Aretha Franklin is the latest in a long line of musicians who died “intestate” or without leaving a Will. Prince, Amy Winehouse, Bob Marley, and Jimi Hendrix—to name a few—also all famously died intestate. While a famous person dying intestate may get more attention than the average Joe passing without a Will, the reality is that the rules are the same for rich and poor alike.
No matter how large (or small) an estate, intestacy is not an ideal option. At the very least, a Will and basic estate plan can ensure loved ones are protected and a decedent’s wishes are carried out as they intend.
Without a will
In the absence of a Will, estates pass according to the intestacy statute of state of residence. For example, in Kentucky, if a married person with two children dies intestate, half of her estate will pass to her spouse, and half will be divided equally between the two children. But an individual’s wishes may not match what state law requires for intestate succession. (Imagine the surprise of a widow with no children to learn that, in the absence of a Will, half of her deceased husband’s assets will pass to her mother- and father-in-law!)
Such scenarios can be avoided with the drafting and execution a simple Will. A Will is a legal document through which one disposes of property owned in his or her individual name, appoints a personal representative (also called an “executor”), guardian of minor children, and a trustee, if appropriate, and grants these fiduciaries certain powers to act, among other matters.
Wills don’t have to be complicated—in Kentucky, for example, “holographic wills” are permitted. A “holographic will” is a Will written entirely in the testator’s handwriting and signed and dated at the end. Of course, a holographic Will can be disputed and such documents are often the subject of prolonged and expensive litigation. Thus, it is better to hire an attorney to draft a Will at a reasonable expense. This will ensure the Will meets all legal requirements while accurately expressing one’s intent.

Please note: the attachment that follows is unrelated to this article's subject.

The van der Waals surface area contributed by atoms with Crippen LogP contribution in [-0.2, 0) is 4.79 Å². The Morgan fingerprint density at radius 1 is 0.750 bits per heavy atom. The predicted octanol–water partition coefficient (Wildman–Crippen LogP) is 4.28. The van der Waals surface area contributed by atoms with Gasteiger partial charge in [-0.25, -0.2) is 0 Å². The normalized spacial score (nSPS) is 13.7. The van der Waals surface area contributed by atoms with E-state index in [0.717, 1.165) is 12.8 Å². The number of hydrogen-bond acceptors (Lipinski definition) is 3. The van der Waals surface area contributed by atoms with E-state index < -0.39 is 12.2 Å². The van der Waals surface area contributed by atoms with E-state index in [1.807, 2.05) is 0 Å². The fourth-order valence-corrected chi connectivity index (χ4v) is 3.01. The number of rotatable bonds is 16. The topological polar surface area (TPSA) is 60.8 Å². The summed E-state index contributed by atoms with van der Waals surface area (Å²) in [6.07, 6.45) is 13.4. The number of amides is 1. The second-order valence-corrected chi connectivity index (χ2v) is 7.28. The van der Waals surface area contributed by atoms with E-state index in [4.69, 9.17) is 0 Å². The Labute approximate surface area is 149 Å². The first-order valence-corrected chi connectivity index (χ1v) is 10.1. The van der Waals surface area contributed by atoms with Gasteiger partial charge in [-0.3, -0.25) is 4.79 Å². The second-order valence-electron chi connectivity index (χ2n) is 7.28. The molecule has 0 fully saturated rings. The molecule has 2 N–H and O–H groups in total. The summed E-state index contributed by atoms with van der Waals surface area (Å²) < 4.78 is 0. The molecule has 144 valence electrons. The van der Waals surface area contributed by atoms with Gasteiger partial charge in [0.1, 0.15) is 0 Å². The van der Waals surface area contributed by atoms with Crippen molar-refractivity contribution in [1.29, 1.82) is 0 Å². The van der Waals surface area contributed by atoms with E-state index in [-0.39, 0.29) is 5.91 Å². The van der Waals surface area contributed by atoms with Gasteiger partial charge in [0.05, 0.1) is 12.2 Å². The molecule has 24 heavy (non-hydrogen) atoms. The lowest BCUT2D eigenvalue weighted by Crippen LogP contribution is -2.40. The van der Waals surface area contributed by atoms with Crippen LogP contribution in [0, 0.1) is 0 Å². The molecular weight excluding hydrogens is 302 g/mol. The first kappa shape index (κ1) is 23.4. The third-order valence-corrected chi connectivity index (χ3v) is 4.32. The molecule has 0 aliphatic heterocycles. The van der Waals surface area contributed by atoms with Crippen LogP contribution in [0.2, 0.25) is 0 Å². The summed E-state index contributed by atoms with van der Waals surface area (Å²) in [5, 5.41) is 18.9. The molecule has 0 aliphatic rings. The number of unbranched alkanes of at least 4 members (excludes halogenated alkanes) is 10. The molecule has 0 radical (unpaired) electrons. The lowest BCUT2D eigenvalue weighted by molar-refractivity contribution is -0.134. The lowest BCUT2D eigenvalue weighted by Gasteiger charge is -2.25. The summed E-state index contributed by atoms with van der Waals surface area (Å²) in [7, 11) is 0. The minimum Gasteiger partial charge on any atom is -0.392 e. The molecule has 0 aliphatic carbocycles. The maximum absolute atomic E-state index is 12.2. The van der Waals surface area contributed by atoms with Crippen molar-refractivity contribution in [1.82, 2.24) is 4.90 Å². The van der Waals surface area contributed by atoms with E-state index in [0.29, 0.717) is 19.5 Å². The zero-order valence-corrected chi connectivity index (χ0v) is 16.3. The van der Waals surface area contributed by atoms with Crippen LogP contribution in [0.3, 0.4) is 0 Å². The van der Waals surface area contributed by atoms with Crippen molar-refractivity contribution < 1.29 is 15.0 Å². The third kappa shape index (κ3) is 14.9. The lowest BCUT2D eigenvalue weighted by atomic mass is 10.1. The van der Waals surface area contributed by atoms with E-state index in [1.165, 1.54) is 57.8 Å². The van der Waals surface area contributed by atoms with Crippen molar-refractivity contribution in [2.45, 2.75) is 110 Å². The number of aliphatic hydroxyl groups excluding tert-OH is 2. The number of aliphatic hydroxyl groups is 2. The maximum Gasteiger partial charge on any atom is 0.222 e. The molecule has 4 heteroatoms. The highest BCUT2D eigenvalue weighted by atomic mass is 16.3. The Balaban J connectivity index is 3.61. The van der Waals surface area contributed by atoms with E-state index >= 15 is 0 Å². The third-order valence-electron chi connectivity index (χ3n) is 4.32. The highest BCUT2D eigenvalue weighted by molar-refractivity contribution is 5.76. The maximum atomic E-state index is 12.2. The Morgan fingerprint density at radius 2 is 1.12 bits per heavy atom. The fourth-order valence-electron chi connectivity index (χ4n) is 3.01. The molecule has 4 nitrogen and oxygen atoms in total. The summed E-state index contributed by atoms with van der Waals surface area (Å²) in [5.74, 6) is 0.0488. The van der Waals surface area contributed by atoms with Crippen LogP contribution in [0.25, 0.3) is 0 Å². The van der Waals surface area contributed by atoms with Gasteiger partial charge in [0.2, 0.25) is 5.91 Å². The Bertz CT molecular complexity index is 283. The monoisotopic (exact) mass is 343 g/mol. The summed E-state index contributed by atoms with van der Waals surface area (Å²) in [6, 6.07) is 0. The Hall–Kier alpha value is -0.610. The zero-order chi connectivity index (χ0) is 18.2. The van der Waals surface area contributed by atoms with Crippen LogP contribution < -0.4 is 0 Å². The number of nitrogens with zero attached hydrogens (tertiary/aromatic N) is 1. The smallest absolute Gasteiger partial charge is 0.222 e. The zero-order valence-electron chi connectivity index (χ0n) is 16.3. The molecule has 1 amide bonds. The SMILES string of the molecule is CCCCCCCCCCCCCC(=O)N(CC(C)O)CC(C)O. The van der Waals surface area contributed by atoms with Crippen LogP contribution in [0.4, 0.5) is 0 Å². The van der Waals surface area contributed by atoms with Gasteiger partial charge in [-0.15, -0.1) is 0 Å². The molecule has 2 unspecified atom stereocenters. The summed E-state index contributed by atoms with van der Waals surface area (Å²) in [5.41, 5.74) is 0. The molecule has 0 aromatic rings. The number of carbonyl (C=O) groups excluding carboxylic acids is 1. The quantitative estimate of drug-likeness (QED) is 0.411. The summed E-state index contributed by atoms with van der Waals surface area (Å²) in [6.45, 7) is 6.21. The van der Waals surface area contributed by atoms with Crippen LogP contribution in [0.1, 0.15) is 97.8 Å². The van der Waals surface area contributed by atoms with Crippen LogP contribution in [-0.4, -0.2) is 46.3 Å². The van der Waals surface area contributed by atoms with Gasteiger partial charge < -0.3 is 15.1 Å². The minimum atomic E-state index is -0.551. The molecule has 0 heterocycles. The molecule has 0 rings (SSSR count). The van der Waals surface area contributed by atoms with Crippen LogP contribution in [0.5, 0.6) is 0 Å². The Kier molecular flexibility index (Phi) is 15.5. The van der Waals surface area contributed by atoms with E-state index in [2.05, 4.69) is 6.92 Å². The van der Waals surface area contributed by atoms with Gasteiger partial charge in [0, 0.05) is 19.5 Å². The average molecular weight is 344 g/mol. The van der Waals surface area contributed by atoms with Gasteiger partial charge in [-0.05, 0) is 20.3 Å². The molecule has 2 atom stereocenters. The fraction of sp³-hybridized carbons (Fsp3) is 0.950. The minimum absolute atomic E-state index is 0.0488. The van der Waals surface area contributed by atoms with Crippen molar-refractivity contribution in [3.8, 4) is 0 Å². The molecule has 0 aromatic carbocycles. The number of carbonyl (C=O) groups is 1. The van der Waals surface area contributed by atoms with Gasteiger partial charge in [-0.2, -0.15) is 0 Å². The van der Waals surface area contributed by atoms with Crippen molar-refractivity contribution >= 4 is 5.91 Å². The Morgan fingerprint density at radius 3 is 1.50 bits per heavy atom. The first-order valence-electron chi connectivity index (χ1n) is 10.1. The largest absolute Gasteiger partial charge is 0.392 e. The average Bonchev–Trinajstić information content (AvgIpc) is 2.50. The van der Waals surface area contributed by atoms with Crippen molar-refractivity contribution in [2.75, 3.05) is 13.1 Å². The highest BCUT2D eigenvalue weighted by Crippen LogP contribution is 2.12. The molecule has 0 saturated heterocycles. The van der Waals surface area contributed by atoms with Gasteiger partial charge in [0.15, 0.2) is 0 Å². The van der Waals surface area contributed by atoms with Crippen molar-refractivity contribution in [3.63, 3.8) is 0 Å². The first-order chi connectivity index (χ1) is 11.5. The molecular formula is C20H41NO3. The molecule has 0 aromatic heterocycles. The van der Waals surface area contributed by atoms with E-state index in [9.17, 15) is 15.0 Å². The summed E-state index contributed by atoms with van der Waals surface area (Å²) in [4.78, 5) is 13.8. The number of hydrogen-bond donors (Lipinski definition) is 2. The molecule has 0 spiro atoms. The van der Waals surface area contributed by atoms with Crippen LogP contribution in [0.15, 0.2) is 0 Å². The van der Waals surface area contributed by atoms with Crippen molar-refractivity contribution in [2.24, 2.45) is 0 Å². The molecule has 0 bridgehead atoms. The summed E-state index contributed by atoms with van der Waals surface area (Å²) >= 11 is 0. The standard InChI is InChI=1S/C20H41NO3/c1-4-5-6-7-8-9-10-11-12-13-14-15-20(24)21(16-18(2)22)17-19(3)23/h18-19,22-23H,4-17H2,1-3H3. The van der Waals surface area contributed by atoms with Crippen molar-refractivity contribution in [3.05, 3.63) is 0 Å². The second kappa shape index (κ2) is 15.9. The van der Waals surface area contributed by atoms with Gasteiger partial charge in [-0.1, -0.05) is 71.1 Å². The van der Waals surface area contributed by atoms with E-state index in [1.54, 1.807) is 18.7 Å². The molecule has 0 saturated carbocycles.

Beyond the will
Finally, while a good estate plan starts with a Will, it does not end there. It is unlikely that all assets are passed to the surviving family through a Will. For example, any asset with a beneficiary designation—like a life insurance policy or investment account—will pass outside of the Will to the beneficiary designated. If no designation is made, the assets pass to the estate, according to the terms of the Will or, in the absence of a Will, to the persons designated by the intestate laws of the decedent’s state of residence.
It is important to review all accounts, including life insurance, bank, retirement or other financial accounts with beneficiary designations, real property titled jointly with right of survivorship, etc., to confirm that they are accurate and up to date. In addition, applicable state law may provide certain rights to heirs that a simple Will cannot adequately address. In Kentucky, a spouse has a right to elect against a deceased spouse’s Will and take his or her dower or curtesy share of estate property unless the surviving spouse has waived such rights pursuant to a valid pre- or post-nuptial agreement. Thus, it is always important to consult with an attorney to determine what additional steps are necessary to protect one’s wishes and assets. Regardless of the circumstances, it’s never a good idea to leave these matters to chance.